Good to see normal test results. I am suffering from chronic renal failure. The Dr isn't saying anything about my liver, though. I've had enzymes measured for when I took statins. But I can't take them any more; they lock my muscles up and cause excruciating, debilitating pain. I worked in the engine room when I was in the US Navy, and as a mechanic before and after I served. I've inhaled lots of friable asbestos. I seem to be OK, but time will tell. I'll be 64 next month. That is longer than all but one of my father's siblings lived. The rest died at about 58. That's 6 guys. Forget the chemicals we've been discussing. Every one of them smoked cigarettes, and every one of them died from the effects.
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11-09-2016, 04:11 PM
RE: It's Your Dime
THE GOOD OLD DAYS

—If you lived as a child in the 40s, 50s or 60s, looking back it's hard to believe that we have lived as long as we have when one considers the following:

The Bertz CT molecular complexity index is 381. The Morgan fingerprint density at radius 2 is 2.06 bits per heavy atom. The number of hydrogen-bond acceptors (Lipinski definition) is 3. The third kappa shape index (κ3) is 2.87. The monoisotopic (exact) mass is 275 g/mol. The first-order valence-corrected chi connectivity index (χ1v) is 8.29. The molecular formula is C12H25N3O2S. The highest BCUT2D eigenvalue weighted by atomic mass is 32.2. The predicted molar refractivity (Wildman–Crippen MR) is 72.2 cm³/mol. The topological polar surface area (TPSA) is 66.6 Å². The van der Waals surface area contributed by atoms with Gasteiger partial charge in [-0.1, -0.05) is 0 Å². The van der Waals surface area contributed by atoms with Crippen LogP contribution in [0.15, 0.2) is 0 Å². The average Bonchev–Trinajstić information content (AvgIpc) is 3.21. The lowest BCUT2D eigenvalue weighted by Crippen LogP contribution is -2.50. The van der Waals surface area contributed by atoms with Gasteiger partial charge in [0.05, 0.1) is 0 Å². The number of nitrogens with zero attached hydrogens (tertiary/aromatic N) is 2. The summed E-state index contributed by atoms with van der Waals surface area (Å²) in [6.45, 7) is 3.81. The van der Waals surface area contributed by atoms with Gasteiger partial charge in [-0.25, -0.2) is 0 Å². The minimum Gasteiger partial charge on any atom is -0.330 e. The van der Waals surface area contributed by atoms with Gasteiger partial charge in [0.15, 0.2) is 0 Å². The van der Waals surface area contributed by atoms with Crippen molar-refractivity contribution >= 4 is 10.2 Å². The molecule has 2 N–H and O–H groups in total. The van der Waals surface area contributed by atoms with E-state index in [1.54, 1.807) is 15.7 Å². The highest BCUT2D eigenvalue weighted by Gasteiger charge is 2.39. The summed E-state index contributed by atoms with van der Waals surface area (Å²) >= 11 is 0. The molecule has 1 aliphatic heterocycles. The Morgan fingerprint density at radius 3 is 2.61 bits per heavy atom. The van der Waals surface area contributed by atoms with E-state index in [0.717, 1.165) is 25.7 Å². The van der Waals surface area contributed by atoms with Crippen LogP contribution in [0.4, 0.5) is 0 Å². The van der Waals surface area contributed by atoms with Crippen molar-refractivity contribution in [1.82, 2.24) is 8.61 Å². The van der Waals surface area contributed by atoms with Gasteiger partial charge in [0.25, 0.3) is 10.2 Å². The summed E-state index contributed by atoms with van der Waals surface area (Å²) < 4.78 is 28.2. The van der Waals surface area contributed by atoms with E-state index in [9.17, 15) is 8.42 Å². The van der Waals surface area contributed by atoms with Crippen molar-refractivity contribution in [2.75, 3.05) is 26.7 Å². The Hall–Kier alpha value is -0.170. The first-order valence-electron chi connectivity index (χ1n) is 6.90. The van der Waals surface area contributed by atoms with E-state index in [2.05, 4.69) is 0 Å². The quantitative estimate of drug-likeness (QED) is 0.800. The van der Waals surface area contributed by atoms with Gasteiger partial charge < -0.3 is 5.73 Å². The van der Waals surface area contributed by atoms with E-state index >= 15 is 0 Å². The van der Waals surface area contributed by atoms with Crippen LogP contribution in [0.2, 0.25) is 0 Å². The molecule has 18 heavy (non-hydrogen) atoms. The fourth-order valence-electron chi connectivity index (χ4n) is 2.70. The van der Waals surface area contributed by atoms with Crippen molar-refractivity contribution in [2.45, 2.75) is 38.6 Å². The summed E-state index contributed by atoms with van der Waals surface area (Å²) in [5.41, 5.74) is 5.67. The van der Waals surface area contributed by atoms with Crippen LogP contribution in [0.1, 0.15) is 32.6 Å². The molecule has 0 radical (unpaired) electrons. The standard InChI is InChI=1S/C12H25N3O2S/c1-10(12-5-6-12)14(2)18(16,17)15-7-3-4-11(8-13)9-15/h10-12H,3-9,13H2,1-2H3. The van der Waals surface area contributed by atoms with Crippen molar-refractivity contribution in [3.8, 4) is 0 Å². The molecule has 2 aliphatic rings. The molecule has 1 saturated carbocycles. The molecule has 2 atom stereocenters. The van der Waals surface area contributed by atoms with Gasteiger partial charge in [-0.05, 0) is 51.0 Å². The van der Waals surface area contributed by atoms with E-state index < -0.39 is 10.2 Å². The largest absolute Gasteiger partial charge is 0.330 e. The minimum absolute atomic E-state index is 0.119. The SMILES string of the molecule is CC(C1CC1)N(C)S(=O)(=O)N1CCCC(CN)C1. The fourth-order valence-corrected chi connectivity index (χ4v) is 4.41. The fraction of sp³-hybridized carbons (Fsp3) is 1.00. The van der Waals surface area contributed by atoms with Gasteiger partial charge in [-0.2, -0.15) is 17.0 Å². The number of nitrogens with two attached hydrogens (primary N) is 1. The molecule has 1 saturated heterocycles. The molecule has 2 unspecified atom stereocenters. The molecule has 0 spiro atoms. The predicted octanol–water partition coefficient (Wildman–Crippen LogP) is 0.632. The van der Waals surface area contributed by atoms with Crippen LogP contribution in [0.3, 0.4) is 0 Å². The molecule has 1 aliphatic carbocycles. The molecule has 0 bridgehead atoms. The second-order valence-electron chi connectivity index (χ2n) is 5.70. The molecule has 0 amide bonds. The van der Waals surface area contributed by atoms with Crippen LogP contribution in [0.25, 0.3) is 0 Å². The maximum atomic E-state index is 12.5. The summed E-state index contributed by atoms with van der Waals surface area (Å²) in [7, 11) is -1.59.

As children, we would ride in cars with no seat belts or air bags. Riding in the back of a ute on a warm day was always a special treat.

Our cots were covered with brightly-coloured lead paint. We had no childproof lids on medicine bottles, doors or cupboards, and when we rode our bikes we had no helmets.

We drank water from the garden hose and not from a bottle. Horrors!

We would spend hours building go-carts out of old scraps and then ride down the hill, only to find out we forgot the brakes. After running into the bushes a few times we learned to solve the problem.

We would leave home in the morning and play all day, as long as we were back when the streetlights came on. No-one was able to reach us all day. No mobile phones. Unthinkable!